# Implementation of half-cycle trignometric functions

Fri Apr 28 16:56:59 UTC 2017

```On Fri, Apr 28, 2017 at 07:13:16PM +1000, Bruce Evans wrote:
> On Thu, 27 Apr 2017, Steve Kargl wrote:
>
> > On Thu, Apr 27, 2017 at 04:14:11PM -0700, Steve Kargl wrote:
> >>
> >> I have attached a new diff to the bugzilla report.  The
> >> diff is 3090 lines and won't be broadcast the mailing list.
> >>
> >> This diff includes fixes for a few inconsequential bugs
> >> and implements modified Estrin's method for sum a few
> >> ploynomials.  If you want the previous Horner's method
> >
> > For those curious about testing, here are some numbers
> > for the Estrin's method.  These were obtained on an AMD
> > FX(tm)-8350 @ 4018.34-MHz.  The times are in microseconds
> > and the number in parentheses are estimated cycles.
> >
> >            |    cospi     |    sinpi     |    tanpi
> > ------------+--------------+--------------+--------------
> > float       | 0.0089 (37)  | 0.0130 (54)  | 0.0194 (80)
> > double      | 0.0134 (55)  | 0.0160 (66)  | 0.0249 (102)
> > long double | 0.0557 (228) | 0.0698 (287) | 0.0956 (393)
> > ------------+--------------+--------------+--------------
> >
> > The timing tests are done on the interval [0,0.25] as
> > this is the interval where the polynomial approximations
> > apply.  Limited accuracy testing gives
>
> These still seem slow.  I did a quick test of naive evaluations of
> these functions as standard_function(Pi * x) and get times a bit faster
> on Haswell, except 2-4 times faster for the long double case, with the
> handicaps of using gcc-3.3.3 and i386.  Of course, the naive evaluation
> is inaccurate, especially near multiples of Pi/2.

The slowness comes from handling extra precision arithmetic.  For
sinpi(x) = x * p(x) where p(x) = s0 + x2 * S(x2) is the polynomial
approximation and x2 = x * x.  One needs to take care in the ordering
on the evaluation where x and x2 are split into high and low parts.
See the source code posted in response to your other email.

> > x in [0,0.25]   |   tanpif   |   tanpi    |   tanpil
> > -----------------+------------+------------+-------------
> >         MAX ULP | 1.37954760 | 1.37300168 | 1.38800823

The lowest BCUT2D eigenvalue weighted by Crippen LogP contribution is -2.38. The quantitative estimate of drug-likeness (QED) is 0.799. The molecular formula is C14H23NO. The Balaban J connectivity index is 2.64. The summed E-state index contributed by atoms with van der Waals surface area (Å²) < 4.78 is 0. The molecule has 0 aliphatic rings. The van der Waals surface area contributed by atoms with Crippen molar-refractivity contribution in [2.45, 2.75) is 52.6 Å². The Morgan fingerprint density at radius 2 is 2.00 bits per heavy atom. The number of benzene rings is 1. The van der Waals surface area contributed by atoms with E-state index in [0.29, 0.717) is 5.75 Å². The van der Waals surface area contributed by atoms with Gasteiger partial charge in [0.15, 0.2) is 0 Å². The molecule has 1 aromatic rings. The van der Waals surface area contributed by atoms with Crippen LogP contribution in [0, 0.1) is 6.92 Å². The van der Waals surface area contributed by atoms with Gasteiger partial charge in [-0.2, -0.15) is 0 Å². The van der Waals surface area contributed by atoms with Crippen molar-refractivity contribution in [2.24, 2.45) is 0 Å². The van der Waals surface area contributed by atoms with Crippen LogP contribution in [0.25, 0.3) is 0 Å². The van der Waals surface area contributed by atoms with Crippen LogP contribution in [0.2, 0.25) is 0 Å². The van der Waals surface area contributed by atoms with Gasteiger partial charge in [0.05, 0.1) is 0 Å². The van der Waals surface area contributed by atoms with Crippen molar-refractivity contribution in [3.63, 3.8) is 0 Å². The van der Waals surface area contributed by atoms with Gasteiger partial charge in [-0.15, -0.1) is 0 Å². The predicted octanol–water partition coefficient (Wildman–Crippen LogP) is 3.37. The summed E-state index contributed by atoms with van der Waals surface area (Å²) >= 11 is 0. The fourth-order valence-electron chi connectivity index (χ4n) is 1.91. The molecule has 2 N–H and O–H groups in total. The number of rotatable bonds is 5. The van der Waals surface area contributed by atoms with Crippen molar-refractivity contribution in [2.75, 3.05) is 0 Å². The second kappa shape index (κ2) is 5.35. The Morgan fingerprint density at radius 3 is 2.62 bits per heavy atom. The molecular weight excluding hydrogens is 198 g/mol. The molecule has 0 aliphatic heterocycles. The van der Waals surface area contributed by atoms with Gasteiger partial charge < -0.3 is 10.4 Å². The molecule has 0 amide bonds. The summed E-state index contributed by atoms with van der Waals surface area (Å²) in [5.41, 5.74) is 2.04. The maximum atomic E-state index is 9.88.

>
> Just use the naive evaluation to get similar errors in this
> range.  It is probably faster too.

I haven't checked tanpif, but naive evaluation is faster
for sinpif(x).  But getting the worry answer fast seems
to be counter to what one may expect from a math library.
Consider the two naive implementations:

float
bde1(float x)
{
return (sinf((float)M_PI * x));
}

float
bde2(float x)
{
return (sinf((float)(M_PI * x)));
}

float
bde3(float x)
{
return ((float)sin(M_PI * x));
}

x in [0,0.25]    |   sinpif    |    bde1(x)  |    bde2(x)   |   bde3(x)
-----------------+-------------+-------------+--------------+------------
Time usec (cyc)  | 0.0130 (54) | 0.0084 (35) | 0.0093 (38)  | 0.0109 (45)
MAX ULP | 0.80103672  | 1.94017851  | 1.46830785   | 0.5
1.0 < ULP        | 0           | 736496      | 47607        | 0
0.9 < ULP <= 1.0 | 0           | 563122      | 101162       | 0
0.8 < ULP <= 0.9 | 1           | 751605      | 386128       | 0
0.7 < ULP <= 0.8 | 727         | 942349      | 753647       | 0
0.6 < ULP <= 0.7 | 19268       | 1169719     | 1123518      | 0

x in [3990,3992] |   sinpif    |   bde1(x)   |   bde2(x)   |   bde3(x)
-----------------+-------------+-------------+-------------+------------
Time usec (cyc)  | 0.0161 (66) | 0.0137 (56) | 0.0144 (59) | 0.0211 (87)
MAX ULP | 0.65193975  | 10458803.   | 6471461.    | 0.5
1.0 < ULP        | 0           | 16773117    | 16762878    | 0
0.9 < ULP <= 1.0 | 0           | 0           | 0           | 0
0.8 < ULP <= 0.9 | 0           | 0           | 0           | 0
0.7 < ULP <= 0.8 | 0           | 0           | 0           | 0
0.6 < ULP <= 0.7 | 19268       | 2047        | 2047        | 0

So bde3(x) is best, but if you're going to use sin(M_PI*x) for
float sinpif, then use sinpi((double)x) which is faster than bde3
and just as accurate.

--
Steve